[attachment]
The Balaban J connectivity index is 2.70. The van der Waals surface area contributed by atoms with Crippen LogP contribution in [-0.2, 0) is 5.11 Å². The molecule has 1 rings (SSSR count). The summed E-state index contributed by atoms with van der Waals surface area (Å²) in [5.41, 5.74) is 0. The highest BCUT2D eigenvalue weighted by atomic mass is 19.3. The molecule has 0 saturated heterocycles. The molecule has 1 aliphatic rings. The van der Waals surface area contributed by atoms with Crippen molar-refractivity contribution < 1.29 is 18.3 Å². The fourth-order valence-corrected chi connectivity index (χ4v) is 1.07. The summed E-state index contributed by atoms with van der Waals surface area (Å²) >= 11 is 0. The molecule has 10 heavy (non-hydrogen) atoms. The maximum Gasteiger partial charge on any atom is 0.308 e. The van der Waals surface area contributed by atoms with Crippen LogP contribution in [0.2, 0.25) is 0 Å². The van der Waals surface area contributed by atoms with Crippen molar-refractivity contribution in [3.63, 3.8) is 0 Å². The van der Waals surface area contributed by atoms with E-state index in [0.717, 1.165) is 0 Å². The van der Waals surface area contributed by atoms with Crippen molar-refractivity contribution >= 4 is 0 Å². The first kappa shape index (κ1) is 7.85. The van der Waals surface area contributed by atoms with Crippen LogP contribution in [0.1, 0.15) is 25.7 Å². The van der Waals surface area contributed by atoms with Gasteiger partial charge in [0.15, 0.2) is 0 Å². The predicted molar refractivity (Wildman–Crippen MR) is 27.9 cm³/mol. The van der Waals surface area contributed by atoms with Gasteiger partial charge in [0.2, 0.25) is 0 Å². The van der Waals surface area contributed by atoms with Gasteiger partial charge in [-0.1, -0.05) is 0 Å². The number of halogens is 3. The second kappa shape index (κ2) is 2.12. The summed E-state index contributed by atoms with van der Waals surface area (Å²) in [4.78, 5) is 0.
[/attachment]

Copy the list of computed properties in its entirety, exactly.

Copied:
The Balaban J connectivity index is 2.70. The van der Waals surface area contributed by atoms with Crippen LogP contribution in [-0.2, 0) is 5.11 Å². The molecule has 1 rings (SSSR count). The summed E-state index contributed by atoms with van der Waals surface area (Å²) in [5.41, 5.74) is 0. The highest BCUT2D eigenvalue weighted by atomic mass is 19.3. The molecule has 0 saturated heterocycles. The molecule has 1 aliphatic rings. The van der Waals surface area contributed by atoms with Crippen molar-refractivity contribution < 1.29 is 18.3 Å². The fourth-order valence-corrected chi connectivity index (χ4v) is 1.07. The summed E-state index contributed by atoms with van der Waals surface area (Å²) >= 11 is 0. The molecule has 10 heavy (non-hydrogen) atoms. The maximum Gasteiger partial charge on any atom is 0.308 e. The van der Waals surface area contributed by atoms with Crippen LogP contribution in [0.2, 0.25) is 0 Å². The van der Waals surface area contributed by atoms with Crippen molar-refractivity contribution in [3.63, 3.8) is 0 Å². The van der Waals surface area contributed by atoms with E-state index in [0.717, 1.165) is 0 Å². The van der Waals surface area contributed by atoms with Crippen molar-refractivity contribution >= 4 is 0 Å². The first kappa shape index (κ1) is 7.85. The van der Waals surface area contributed by atoms with Crippen LogP contribution in [0.1, 0.15) is 25.7 Å². The van der Waals surface area contributed by atoms with Gasteiger partial charge in [0.15, 0.2) is 0 Å². The predicted molar refractivity (Wildman–Crippen MR) is 27.9 cm³/mol. The van der Waals surface area contributed by atoms with Gasteiger partial charge in [0.2, 0.25) is 0 Å². The van der Waals surface area contributed by atoms with Gasteiger partial charge in [-0.1, -0.05) is 0 Å². The number of halogens is 3. The second kappa shape index (κ2) is 2.12. The summed E-state index contributed by atoms with van der Waals surface area (Å²) in [4.78, 5) is 0.